Hidden Figures Review
This inspirational story of three brilliant women is like a bright ray of hope breaking out from the pre-Civil Rights South.
The wonderful thing about history is that you can always find terrific stories that haven’t been told before if you look hard enough. That’s certainly the case with Hidden Figures, a joyful film about three amazing African-American women who had a major impact on the country’s space program during a time where they were still being denied basic human rights.
It may seem like an odd choice as a second film for Theodore Melfi, who directed the Bill Murray comedy St. Vincent a few years back, but he ably finds a way into the stories of Katherine Johnson (Taraji P. Henson), Dorothy Vaughan (Octavia Spencer), and Mary Jackson (Janelle Monae), whom we meet as their car is broken down at the side of the road on their way to work at Langley in Virginia.
The women are part of the West Computing division, made up entirely of black women with higher math skills to solve the complex problems involved with building the rockets that will send men into space. From a very young age, Kathryn was good with math and geometry, so she gets assigned to the team of Al Harrison (Kevin Costner), who has been tasked with getting a man into orbit around the Earth and then bring him home safely. Mary is assigned to the Mercury 7 project, but she has dreams of becoming a full engineer, which requires attending engineering classes at a segregated school.
Dorothy has been running the department and doing the job of a supervisor without getting compensated properly. At the same time, IBM is trying to set up the first machine that can perform the complicated math at a faster rate, and Dorothy quickly realizes that learning computer programming can put her in a good position to remain relevant with the ever-changing technology.
Clearly, there’s a lot of storytelling needed to follow these three women and their separate journeys. The fact their film is set in the same time period in Virginia as Jeff Nichols’ recent Loving is hard to ignore, mainly because Melfi gives this film a lighter touch, never getting too heavy into the dramatic tension that comes with showing women having to deal with the more violent side of racism in the ‘60s. This just isn’t that type of movie. Even when a white police officer shows up in that opening scene, possibly creating conflict, once he realizes they’re working with the astronauts, he offers them a police escort to work.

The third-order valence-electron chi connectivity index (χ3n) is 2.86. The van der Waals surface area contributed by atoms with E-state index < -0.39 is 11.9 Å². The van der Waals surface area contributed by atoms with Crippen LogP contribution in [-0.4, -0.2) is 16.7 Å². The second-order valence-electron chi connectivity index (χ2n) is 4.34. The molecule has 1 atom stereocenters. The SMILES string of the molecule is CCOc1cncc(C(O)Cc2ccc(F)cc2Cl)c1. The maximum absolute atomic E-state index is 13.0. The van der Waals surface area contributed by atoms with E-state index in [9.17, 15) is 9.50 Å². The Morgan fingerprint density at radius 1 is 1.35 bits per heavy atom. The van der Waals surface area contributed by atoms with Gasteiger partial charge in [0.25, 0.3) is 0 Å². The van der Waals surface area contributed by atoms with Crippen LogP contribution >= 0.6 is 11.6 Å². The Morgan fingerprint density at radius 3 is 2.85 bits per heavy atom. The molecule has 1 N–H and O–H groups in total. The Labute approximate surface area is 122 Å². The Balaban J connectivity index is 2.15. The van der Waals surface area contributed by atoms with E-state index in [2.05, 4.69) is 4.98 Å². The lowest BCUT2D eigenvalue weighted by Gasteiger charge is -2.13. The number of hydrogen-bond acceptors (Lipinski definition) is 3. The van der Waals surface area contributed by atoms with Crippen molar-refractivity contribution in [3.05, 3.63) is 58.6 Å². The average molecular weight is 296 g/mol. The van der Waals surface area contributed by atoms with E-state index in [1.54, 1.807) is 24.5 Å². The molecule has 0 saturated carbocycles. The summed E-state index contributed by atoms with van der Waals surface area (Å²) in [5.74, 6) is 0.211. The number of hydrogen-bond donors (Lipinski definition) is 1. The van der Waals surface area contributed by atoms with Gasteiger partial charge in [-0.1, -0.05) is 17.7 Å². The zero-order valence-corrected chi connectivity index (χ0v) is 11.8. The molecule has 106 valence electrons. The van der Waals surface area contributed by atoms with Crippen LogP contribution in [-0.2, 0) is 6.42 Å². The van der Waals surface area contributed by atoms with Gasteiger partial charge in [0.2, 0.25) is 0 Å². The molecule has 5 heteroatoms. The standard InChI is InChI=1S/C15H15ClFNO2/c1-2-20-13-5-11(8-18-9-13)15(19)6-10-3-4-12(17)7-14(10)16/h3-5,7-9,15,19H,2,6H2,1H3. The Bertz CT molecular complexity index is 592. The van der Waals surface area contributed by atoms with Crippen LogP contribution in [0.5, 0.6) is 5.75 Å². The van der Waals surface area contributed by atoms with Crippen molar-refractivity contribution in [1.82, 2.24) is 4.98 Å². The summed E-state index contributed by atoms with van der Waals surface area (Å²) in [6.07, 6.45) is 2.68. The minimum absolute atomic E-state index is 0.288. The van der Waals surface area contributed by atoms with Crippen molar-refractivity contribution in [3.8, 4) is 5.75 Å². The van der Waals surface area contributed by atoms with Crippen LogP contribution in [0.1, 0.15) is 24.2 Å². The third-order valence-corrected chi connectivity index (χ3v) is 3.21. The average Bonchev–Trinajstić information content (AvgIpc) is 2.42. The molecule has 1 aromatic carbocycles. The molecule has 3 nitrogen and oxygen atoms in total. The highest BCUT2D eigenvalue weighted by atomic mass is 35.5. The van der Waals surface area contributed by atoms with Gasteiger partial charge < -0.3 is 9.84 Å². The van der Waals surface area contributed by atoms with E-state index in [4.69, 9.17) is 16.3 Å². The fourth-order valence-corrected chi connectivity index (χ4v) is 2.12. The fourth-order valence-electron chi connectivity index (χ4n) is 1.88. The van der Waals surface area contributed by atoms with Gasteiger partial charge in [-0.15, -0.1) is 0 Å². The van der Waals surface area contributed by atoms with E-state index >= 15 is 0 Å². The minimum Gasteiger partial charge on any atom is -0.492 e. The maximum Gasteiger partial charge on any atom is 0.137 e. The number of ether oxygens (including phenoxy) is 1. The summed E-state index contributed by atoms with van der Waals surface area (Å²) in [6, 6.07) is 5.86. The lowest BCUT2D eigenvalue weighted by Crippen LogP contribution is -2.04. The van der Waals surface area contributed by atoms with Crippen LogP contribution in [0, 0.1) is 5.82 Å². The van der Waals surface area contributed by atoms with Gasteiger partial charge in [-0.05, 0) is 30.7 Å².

The inherent racism is more subdued, occurring usually due to the slightly more veiled prejudices of white supervisors like Paul Stafford, the project’s chief engineer as played by The Big Bang Theory’s Jim Parsons. He never has much confidence in Katherine’s abilities. The other one is Mrs. Mitchell (Kirsten Dust), who is inadvertently holding many of these women back from fulfilling their potential merely due to Jim Crow laws of the time.
On the other hand, there are some open-minded people at Langley like John Glenn (as played by Glenn Powell) and Harrison himself, who only care about their mission of beating the Russians into space. Still, it’s a little disconcerting when you realize how much American progress may have been hindered by white people until they became more accepting of these amazing women.
The performances are good, especially Henson and Spencer, although they do get a little overblown at times, mainly when they need to express their frustrations with the system that keeps holding them back.
Despite everything going on at Langley, the film also gets into the domestic life of the three women, Katherine being a widowed mother trying to care for her three kids while also working. She eventually meets a good man—another fine turn by Mahershala Ali in a year where he’s been everywhere—who gives her the needed emotional support.
All of this is accompanied by bright poppy songs by Pharrell Williams, including the song “Runnin’” used every time Katherine has to run to the “colored women’s” bathroom a half-mile away—and almost guaranteed to become a theme for anyone with a weak bladder.
On top of that, Hidden Figures is able to deal with complex math and science without making the movie so smart it’s likely to go over everyone’s heads. At times, it ends up appearing like a cross between A Beautiful Mind and Apollo 13—even borrowing one of the dramatic third act beats from the Ron Howard film—but the results are a feel-good inspirational story that rarely feels preachy, even if it also never goes out of its way to challenge the viewer. It instead offers us a pleasant and enjoyable history lesson.
Hidden Figures opens nationwide on Jan. 6, 2017. This review was first published on Dec. 12, 2016.